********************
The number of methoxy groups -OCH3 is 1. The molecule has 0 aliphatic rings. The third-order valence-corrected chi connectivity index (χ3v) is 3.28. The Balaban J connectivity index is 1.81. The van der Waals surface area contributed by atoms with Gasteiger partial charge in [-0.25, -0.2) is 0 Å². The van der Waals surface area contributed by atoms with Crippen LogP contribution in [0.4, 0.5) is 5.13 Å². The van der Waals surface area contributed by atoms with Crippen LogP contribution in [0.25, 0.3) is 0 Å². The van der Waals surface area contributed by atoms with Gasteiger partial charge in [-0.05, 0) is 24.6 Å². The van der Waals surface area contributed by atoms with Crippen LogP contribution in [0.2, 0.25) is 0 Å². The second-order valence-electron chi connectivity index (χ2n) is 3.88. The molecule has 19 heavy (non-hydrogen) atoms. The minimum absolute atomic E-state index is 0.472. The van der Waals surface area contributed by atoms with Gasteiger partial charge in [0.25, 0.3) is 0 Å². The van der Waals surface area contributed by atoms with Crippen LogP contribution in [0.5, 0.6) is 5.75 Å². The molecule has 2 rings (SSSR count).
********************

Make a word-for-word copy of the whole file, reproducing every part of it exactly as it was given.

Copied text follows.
The number of methoxy groups -OCH3 is 1. The molecule has 0 aliphatic rings. The third-order valence-corrected chi connectivity index (χ3v) is 3.28. The Balaban J connectivity index is 1.81. The van der Waals surface area contributed by atoms with Gasteiger partial charge in [-0.25, -0.2) is 0 Å². The van der Waals surface area contributed by atoms with Crippen LogP contribution in [0.4, 0.5) is 5.13 Å². The van der Waals surface area contributed by atoms with Crippen LogP contribution in [0.25, 0.3) is 0 Å². The van der Waals surface area contributed by atoms with Gasteiger partial charge in [-0.05, 0) is 24.6 Å². The van der Waals surface area contributed by atoms with Crippen LogP contribution in [0.2, 0.25) is 0 Å². The second-order valence-electron chi connectivity index (χ2n) is 3.88. The molecule has 19 heavy (non-hydrogen) atoms. The minimum absolute atomic E-state index is 0.472. The van der Waals surface area contributed by atoms with Gasteiger partial charge in [0.25, 0.3) is 0 Å². The van der Waals surface area contributed by atoms with Crippen LogP contribution in [0.5, 0.6) is 5.75 Å². The molecule has 2 rings (SSSR count).